Diagnostic accuracy was also not very specific as separation of cases between the PCD and RVS methods was in some cases challenging due to poor data documentation, which again would be addressed in a field study. Analysis of effectiveness data did not consider future impact beyond a one year period as the mix of leprosy cases detected have varying benefits from preventing the progression to permanent disability. The higher the number of early disease cases the greater the potential benefits of being prevented from progression to permanent disability, with MDT treatment. The use of DALY as a measure of outcome will involve the measure of utility for each leprosy grade detected such that the higher the number of early cases the higher the utility and hence the benefits. Lack of data on utility values and inadequate information on the proportion or distribution of leprosy categories limited this approach. However this may not have changed the study findings since the methods yielded similar proportions of child and DG cases. Definition of HCE in the study was the narrowest, limiting contact of index cases to household members, excluding neighbours and neighbours of neighbours which have been shown to increase case detection [23], [24]. Hence broader definition of contact tracing would increase the cost-effectiveness of HCE. Lastly given the dynamic nature of leprosy transmission as a communicable disease, the study did not capture the benefits of prevention beyond one year, but was only based on analysis of primary prevention. A dynamic model would have captured the benefits of further prevention beyond the index cases but this was not possible as information on the long term impact of prevention is not available. This would also have increased the cost-effectiveness of the various methods, especially for HCE.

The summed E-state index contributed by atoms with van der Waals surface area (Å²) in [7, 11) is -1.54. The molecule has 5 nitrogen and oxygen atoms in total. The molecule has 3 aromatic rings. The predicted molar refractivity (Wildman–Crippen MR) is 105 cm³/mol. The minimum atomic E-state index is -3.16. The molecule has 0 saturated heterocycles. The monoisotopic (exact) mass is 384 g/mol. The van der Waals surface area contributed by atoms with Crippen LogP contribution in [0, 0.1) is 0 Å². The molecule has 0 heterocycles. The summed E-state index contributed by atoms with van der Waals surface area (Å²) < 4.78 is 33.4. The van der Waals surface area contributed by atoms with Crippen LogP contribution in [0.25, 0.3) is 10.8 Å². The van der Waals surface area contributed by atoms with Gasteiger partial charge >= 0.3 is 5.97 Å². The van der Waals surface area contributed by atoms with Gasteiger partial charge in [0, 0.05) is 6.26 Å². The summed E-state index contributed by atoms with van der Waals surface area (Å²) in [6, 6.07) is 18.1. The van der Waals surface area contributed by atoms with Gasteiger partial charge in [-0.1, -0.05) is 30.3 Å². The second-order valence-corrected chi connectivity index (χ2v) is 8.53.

In addition to the study limitations it would also be necessary to consider other factors such as economic differences between countries when generalising the study results. Programme costs will likely differ due to varying price levels of items such as personnel salaries and allowances, etc, leading to possible variation in cost-effectiveness results.


In view of the findings from the study we make the following recommendations to enhance effective detection and control of leprosy in Nigeria.

  1. The study findings suggest the need to carefully implement and integrate HCE into routine practice for more effective identification and control of leprosy in the area. Furthermore broadening the definition of contact tracing to include neighbours of neighbours would increase the rate of detection, since the cost-effectiveness in the study was achieved at the narrowest definition of contact tracing. With established benefits with chemoprophylactic combination with rifampicin, the cost-effectiveness of the HCE would be further enhanced.
  2. The lower cost of implementation of the HCE which generated the lowest average cost per case detected (ACER) offers the best option for scale-up to increase coverage and the detection of more leprosy cases.
  3. The Traditional Healers incentive method demonstrated value close to the HCE as the next most cost-effective strategy. This suggests the need for a combination of the two strategies for a more comprehensive case detection, to cover potential cases that often rely on traditional healers for healthcare service, and enhance elimination of leprosy. It is also possible to implement the RVS method as part of the integration, in areas where it was most cost-effective. These combinations would maximise the benefits of each method without affecting the budget.